The Nero di Norcia, is the biggest agricultural fair in Umbria and gathers together all the “trufflers” and shepherds of the area. In spite of the major rebuilding work going on all over town amidst the destruction from the 2016 earthquake, stalls lined the main street selling all manner of traditional local products such as prosciutto (ham), sheeps milk cheese, lentils of Castelluccio di Norcia, and other products of the area.
This boar’s truffling day are over, a truffle hunter has riffled him now he looks a trifle ruffled to be a truffler’s trophy….. groan!
On 24th August 2016 a earthquake with a magnitude of 6.2 occurred with its epicentre 6.5 kms southeast of Norcia. In October 2016 there was a second quake causing further widespread destruction in the area trapping scores under debris and killing in total 247 people.
Norcia was the closest town to the epicentre, the medieval basilica of St Benedict in Norcia, was among buildings destroyed, with just its facade left standing.
Three and a bit years after the earthquake Norcia is gradually being rebuilt. The building in this image has a giant image of what it once looked like fixed to the scaffold supporting what is now left.
After buying some black truffle sauce at the fair we also brought some bread. These enormous loaves were about 2ft long. We paid €5 for a quarter of one, that we sliced and froze to keep us in butties for days.
Heading up into the Sibillini Mountains the long narrow and virtually deserted road wound its way upwards though several switchbacks with barriered sections where the road had collapsed. All the way up there were great views looking back down on Norcia from above.
From a distance Castelluccio looks the same as it has done for 1,000 years, a beautiful hilltop town in the midst of one of Italy’s most celebrated plains, the Piano Grande. But even from the road below the village you can see the buildings are shattered, roofs have collapsed, it’s more reminiscent of a war zone than the Umbrian countryside.
I expect the few remaining inhabitants of the town could do with the tourist dollars, but we decided it would be wrong to stop and gawp morbidly at the rubble that is now Castelluccio.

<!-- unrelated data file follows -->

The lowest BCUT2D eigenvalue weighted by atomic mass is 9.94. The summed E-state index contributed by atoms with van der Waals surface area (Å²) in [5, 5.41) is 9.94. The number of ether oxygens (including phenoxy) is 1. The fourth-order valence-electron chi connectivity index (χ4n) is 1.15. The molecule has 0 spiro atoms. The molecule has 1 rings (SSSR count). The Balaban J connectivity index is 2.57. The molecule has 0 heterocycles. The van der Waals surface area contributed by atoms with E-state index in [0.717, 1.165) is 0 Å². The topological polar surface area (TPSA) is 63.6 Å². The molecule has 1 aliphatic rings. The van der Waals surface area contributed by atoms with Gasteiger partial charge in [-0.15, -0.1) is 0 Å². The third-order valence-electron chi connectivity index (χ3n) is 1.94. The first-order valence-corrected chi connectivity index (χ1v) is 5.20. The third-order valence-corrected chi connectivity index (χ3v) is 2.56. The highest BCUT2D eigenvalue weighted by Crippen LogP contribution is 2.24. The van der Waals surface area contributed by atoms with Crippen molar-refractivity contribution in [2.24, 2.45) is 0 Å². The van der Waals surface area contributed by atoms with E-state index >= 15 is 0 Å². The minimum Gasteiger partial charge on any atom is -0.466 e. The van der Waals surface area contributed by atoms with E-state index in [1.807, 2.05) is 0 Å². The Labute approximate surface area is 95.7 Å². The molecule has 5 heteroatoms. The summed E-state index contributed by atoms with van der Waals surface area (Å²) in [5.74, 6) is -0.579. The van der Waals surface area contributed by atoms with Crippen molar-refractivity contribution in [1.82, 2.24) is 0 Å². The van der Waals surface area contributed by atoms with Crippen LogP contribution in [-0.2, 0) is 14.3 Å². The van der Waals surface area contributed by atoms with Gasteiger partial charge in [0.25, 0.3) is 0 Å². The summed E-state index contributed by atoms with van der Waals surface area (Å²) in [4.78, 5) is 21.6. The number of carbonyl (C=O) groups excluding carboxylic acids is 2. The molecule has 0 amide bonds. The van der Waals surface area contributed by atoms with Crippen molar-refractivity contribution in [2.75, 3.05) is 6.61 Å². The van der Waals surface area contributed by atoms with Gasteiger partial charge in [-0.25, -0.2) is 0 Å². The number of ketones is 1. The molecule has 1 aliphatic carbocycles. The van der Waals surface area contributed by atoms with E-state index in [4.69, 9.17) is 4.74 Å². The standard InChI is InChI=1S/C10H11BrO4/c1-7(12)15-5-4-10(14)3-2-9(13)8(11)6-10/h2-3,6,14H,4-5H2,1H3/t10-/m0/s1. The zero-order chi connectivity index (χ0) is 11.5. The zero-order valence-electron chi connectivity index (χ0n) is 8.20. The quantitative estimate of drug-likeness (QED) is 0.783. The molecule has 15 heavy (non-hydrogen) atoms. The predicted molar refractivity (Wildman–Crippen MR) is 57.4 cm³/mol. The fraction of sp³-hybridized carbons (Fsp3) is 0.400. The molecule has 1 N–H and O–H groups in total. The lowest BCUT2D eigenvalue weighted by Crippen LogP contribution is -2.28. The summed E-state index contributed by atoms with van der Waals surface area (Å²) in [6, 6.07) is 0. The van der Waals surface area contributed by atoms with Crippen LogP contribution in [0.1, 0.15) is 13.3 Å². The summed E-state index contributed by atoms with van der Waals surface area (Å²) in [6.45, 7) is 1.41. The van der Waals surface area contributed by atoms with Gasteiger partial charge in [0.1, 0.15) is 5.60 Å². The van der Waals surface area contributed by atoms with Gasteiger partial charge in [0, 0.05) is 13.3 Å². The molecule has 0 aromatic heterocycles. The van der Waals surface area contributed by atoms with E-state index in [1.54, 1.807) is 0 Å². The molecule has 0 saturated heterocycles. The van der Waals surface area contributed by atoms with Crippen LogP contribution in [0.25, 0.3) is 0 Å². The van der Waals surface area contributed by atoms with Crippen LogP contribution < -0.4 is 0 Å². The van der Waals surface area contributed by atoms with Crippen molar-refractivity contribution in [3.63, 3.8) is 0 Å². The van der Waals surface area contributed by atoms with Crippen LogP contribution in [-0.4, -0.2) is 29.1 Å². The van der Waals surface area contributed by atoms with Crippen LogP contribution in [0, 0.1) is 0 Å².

“La Fioritura“, the spectacular summertime showing of wild flowers in the meadows of the Piano Grande will no doubt once again bring in the visitors. The flowers were absent as we drove through a landscape that reminded us a bit of the altiplano in Bolivia, but had an Italy-shaped forest to catch the eye!
As we said before Armco is a neglected bit of the travellers landscape, so we pleased to include a section in this photo. Judging by the drop on the other side the person responsible for this barrier’s re-shaping is pleased too!
When you discover a wild camping spot as good as this it is very difficult to pass it by. We spent a very peaceful night there under the stars, and left early the next day to descend down the valley to Pretare.
Forgive the pun but we weren’t prepared for the drive through Pretare. It was very sobering to go along the cleared road that wound its way through what was once a fairly ordinary small mountainside village where 175 people lived.
Witnessing the destruction the earthquake caused close up was quite distressing. It’s difficult to contemplate what it must have been like to have lived through the horror of the quake. And to think of the lives that have been lost and the community that has been destroyed. We only got the merest glimpse of the aftermath of their terrible experience and can only imagine how hard it must be for these people to try to rebuild their lives.